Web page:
One idea I have heard is to allow smaller community banks to opt into a simpler set of risk-weighted capital requirements in exchange for a higher minimum required ratio than under the more risk-sensitive, but more complicated, standardized risk-weighted requirements finalized in 2013. Because so many smaller community banks maintain capital levels well above minimum regulatory levels anyway, the tradeoff of higher requirements for a simpler approach may be promising.
ABA and the state bankers associations wrote to the regulatory agencies last fall urging them to allow highly capitalized banks – those with “capital levels far in excess of any amounts that would be required even after a fulsome application of the complex evaluations” — to be exempt from the complicated Basel III calculations.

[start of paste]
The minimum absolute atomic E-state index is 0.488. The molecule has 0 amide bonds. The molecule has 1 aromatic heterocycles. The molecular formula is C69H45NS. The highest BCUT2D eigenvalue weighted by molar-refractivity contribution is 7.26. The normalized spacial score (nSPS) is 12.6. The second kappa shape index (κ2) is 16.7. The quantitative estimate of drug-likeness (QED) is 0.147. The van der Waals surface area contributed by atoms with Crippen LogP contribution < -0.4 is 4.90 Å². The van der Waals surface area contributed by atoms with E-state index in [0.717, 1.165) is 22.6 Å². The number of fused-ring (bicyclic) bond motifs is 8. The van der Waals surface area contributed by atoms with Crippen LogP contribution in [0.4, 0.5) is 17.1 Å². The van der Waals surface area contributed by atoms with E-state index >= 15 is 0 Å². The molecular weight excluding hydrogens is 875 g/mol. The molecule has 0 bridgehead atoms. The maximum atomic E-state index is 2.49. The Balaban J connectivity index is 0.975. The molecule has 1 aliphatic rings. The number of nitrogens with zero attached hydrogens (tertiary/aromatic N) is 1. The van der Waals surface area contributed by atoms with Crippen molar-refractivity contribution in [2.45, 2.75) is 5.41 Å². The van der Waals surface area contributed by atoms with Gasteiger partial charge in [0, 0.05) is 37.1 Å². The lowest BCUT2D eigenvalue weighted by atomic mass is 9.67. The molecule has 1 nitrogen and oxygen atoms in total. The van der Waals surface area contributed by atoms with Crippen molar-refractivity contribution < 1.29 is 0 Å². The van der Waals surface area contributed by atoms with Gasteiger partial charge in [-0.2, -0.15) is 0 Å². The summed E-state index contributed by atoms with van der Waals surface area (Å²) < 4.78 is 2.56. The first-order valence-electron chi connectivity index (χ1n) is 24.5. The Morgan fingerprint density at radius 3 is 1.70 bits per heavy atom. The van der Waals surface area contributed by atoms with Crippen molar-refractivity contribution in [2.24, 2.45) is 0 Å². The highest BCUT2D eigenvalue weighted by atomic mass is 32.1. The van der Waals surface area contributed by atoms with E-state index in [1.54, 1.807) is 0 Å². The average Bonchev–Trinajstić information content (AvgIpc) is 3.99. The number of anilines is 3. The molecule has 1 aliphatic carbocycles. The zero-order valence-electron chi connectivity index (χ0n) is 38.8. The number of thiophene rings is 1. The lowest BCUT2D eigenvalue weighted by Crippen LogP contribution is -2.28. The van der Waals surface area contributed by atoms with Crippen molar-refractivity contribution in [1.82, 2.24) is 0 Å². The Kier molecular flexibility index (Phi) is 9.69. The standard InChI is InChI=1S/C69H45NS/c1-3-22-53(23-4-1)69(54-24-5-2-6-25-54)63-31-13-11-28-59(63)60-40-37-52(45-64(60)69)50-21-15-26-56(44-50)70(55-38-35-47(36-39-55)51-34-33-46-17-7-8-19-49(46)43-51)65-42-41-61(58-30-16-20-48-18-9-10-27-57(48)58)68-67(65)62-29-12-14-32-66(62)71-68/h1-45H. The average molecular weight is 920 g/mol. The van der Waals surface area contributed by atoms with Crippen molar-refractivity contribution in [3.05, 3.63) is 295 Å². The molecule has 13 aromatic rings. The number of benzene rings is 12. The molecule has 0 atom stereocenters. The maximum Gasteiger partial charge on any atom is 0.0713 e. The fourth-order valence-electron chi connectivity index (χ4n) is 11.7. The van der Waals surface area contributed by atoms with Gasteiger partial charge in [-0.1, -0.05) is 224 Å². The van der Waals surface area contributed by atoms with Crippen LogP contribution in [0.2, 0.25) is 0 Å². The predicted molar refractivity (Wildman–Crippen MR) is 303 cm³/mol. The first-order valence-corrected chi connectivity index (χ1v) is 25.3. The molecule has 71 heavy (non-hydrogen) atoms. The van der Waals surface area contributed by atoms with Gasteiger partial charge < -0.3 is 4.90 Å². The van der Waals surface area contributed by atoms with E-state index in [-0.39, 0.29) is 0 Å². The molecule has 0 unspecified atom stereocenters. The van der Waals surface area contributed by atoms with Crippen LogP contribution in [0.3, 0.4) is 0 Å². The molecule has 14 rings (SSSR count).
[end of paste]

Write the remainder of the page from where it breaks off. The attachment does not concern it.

In his speech, Tarullo also nodded to the importance of tailored regulation, a long-standing priority of ABA and the state associations, versus strictly defined asset-based tiers. Noting that the traditional asset-based definition of a community bank stops at $10 billion, he added that “for purposes of establishing regulatory objectives, a bank with $12 billion in assets might not be readily distinguishable from one with $8 billion in assets.”
Read the speech.
Read the ABA-state association letter.